Current Research of Dr. Bruce R. Hargreaves (updated 11/30/07)

Environmental forcing of aquatic ecosystems is the exchange of energy and matter via sun, atmosphere, and earth. Aquatic ecosystems respond by changes in transparency, temperature, dissolved oxygen and nutrient concentrations, and in trophic processes of plants, animals, and microbes. My research and that of my students involves systems analysis using advanced instrumentation and models to reveal underlying processes and interactions in lake and coastal ecosystems.

One example is my bio-optics focus on seasonal changes in ultraviolet transparency of lakes (in collaboration with Robert Moeller, Don Morris, and Craig Williamson in the Poconos, and Bob Collier, Scott Girdner, and Mark Buktenica at Crater Lake, Oregon). I am investigating abiotic and biotic factors and processes ranging from weather,
solar radiation, ozone, photobleaching, hydrologic and biotic exchange of dissolved organic matter, evaporation, thermal stratification, and UV attenuation by living and nonliving particles.  Currently I am also developing instruments for automated water column profiling of  optical, chemical and physical properties in Collaboration with Dr. Mooi Choo Chuah (Lehigh University), improving my hydrologic water budget for L. Lacawac in collaboration with Dr. Laura Toran and Dr. Jon Nyquist (Temple University), and applying a hydrologic mixing model to L. Lacawac in collaboration with Dr. Sally McIntyre (Univ. California, Santa Barbara).  Both of these new projects with improve our ability to account for changes in UV transparency through the flux of chromophoric dissolved organic matter (CDOM) from the surrounding watershed and from deeper lake water and bottom sediments.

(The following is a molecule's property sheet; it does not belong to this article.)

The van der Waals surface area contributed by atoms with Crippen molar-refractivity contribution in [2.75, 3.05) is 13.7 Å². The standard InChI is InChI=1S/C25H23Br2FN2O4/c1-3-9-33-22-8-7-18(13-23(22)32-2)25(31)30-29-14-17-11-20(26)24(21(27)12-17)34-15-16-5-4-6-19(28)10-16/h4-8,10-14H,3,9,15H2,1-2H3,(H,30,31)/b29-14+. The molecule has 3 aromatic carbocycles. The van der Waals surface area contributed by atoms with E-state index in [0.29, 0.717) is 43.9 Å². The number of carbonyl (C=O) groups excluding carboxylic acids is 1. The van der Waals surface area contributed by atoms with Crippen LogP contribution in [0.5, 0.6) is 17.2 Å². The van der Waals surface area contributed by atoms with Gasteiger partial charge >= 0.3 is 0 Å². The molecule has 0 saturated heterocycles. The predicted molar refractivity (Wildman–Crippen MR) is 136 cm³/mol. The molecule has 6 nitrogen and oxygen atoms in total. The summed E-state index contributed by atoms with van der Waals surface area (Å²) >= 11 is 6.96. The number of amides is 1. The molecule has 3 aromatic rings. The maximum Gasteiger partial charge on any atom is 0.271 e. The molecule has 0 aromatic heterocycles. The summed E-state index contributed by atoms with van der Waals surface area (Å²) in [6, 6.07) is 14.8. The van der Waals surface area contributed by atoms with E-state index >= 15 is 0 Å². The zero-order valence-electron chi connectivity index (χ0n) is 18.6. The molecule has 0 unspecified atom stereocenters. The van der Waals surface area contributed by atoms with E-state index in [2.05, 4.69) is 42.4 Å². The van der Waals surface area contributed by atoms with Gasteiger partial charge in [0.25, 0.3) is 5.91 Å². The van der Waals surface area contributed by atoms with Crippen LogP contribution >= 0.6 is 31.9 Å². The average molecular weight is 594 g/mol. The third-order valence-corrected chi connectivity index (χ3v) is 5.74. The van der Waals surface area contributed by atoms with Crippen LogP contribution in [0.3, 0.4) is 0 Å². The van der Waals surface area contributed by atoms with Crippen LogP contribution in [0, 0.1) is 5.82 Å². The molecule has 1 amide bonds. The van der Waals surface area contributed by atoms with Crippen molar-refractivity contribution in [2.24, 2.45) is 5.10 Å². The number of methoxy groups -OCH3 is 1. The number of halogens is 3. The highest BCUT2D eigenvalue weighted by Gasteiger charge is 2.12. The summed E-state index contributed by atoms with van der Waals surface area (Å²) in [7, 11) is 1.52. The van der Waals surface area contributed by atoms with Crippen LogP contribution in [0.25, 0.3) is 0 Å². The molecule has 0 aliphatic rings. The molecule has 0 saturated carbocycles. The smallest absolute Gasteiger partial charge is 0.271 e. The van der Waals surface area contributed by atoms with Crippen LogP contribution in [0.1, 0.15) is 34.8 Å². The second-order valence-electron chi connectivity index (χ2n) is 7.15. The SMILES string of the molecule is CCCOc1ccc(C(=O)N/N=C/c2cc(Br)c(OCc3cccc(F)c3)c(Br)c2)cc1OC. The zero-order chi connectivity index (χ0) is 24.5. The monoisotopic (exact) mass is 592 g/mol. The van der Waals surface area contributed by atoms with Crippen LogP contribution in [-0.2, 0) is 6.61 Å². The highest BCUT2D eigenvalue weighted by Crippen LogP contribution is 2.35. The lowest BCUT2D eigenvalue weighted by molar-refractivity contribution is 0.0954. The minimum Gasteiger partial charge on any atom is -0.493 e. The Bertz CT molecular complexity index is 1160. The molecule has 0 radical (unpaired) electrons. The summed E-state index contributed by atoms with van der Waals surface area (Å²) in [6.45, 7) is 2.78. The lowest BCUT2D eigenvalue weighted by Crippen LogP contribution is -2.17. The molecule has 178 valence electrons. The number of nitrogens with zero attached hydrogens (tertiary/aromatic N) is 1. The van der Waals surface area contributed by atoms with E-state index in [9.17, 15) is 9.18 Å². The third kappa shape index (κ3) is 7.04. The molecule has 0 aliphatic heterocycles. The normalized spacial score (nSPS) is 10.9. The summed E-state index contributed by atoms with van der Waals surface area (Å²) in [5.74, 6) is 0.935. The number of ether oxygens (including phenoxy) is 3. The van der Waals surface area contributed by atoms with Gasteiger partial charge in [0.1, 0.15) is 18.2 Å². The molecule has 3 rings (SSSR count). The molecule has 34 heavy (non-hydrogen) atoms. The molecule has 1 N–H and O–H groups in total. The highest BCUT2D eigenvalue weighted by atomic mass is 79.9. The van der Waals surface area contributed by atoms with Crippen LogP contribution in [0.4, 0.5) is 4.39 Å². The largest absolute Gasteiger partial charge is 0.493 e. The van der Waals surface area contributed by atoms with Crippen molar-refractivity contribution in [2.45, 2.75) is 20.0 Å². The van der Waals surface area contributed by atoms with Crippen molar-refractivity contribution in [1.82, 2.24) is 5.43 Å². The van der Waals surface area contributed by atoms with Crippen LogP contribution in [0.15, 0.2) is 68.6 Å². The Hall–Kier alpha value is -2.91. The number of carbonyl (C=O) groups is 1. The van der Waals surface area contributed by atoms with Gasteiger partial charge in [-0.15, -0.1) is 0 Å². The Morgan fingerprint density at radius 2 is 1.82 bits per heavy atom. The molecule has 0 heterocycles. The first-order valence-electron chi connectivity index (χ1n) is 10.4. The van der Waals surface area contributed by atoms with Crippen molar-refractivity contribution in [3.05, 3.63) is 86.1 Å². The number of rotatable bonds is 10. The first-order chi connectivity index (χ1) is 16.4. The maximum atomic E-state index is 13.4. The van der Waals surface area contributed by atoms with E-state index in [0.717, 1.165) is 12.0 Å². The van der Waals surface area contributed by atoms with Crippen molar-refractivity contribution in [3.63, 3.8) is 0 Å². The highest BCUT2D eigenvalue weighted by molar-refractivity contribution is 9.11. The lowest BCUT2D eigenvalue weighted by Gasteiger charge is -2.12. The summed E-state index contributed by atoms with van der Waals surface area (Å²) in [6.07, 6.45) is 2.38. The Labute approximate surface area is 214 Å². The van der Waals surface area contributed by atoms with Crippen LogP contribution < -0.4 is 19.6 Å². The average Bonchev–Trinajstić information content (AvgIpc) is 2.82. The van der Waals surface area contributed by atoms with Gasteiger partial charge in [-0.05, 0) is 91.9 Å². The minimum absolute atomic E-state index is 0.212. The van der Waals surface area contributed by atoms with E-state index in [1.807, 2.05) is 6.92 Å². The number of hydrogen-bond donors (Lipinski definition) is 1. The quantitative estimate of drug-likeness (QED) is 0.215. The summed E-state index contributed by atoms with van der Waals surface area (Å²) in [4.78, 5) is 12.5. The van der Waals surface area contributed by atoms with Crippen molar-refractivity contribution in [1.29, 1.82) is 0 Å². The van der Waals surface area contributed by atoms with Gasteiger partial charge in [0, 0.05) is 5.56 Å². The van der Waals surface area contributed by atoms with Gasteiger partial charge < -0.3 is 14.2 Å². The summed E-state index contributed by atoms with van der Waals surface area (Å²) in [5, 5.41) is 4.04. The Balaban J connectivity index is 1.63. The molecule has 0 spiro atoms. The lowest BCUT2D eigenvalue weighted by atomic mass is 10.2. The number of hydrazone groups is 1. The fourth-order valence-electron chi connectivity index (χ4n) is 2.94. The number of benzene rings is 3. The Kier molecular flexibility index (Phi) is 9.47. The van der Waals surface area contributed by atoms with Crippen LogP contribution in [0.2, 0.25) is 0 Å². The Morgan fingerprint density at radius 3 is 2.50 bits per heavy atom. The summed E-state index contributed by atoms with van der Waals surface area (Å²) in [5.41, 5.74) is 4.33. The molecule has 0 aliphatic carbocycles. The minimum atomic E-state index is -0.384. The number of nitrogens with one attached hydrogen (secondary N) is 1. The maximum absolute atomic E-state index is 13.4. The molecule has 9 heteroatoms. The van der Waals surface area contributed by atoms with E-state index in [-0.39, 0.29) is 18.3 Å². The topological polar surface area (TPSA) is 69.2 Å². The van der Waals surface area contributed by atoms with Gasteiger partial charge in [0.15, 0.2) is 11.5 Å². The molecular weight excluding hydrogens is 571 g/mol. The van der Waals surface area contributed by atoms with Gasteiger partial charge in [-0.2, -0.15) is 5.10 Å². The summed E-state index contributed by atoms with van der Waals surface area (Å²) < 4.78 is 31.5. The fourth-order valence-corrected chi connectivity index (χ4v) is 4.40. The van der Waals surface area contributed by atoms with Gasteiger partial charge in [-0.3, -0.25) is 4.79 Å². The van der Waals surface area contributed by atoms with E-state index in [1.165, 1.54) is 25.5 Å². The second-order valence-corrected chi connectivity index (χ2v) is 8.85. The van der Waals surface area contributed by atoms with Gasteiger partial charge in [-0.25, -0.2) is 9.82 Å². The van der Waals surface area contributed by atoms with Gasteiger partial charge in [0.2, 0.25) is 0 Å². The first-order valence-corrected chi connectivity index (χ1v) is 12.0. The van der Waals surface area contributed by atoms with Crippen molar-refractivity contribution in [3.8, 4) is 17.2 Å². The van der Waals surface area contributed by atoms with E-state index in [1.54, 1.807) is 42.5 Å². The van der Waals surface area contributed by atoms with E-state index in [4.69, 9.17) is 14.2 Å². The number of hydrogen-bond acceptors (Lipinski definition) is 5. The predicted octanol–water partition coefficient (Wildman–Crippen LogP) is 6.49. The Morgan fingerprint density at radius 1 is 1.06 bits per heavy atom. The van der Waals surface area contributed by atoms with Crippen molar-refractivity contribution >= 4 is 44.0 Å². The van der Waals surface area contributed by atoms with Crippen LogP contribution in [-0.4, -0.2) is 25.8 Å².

An outgrowth of my focus on water column optics is a group of projects on optics of phytoplankton.  I have developed a field/lab instrument for characterizing the spectral absorption of phytoplankton and other particles concentrated by passing water through a particle filter.  I have also been working with Turner Designs, Inc. to improve their new C6 multichannel profiling fluorometer to record fluorescence from phytoplankton pigments (chlorophyll a, phycocyanin, phycoerythrin), chromophoric dissolved organic matter (CDOM), along with turbidity and temperature.  Recent tests during summer 2007 in lakes in Pennsylvania (L. Lacawac), in Oregon (Crater L., Odell L., Paulina L., Waldo L.) and in California (L. Tahoe) were successful at characterizing different taxonomic and depth-specific patterns, including variations consistent with some phytoplankton using photoprotective pigments to shield them from the strong UV-B radiation near the surface.

Recent streams studies have focused on climate change and landscape properties influencing stream water quality in the Delaware River Basin.   Recently completed projects focused on light penetration through the stream riparian tree canopy (Chris Forstall, M.S. 2006),  Role of forest and agricultural landcover on headwater stream dynamics for dissolved organic carbon (Shannon Haight, M.S. 2007), and quantifying hourly to annual carbon flux from a temperature peatland (Tannersville Bog, Tannersville, PA, Andrea Luebbe, M.S. 2007).  An ongoing project in collaboration with Dr. Kristen Jellison and Ph.D. candidate Elizabeth Wolyniak is investigating the interactions of the protist parasite Cryptosporidium and environmental factors such as stream pH, DOC concentration, and biofilms.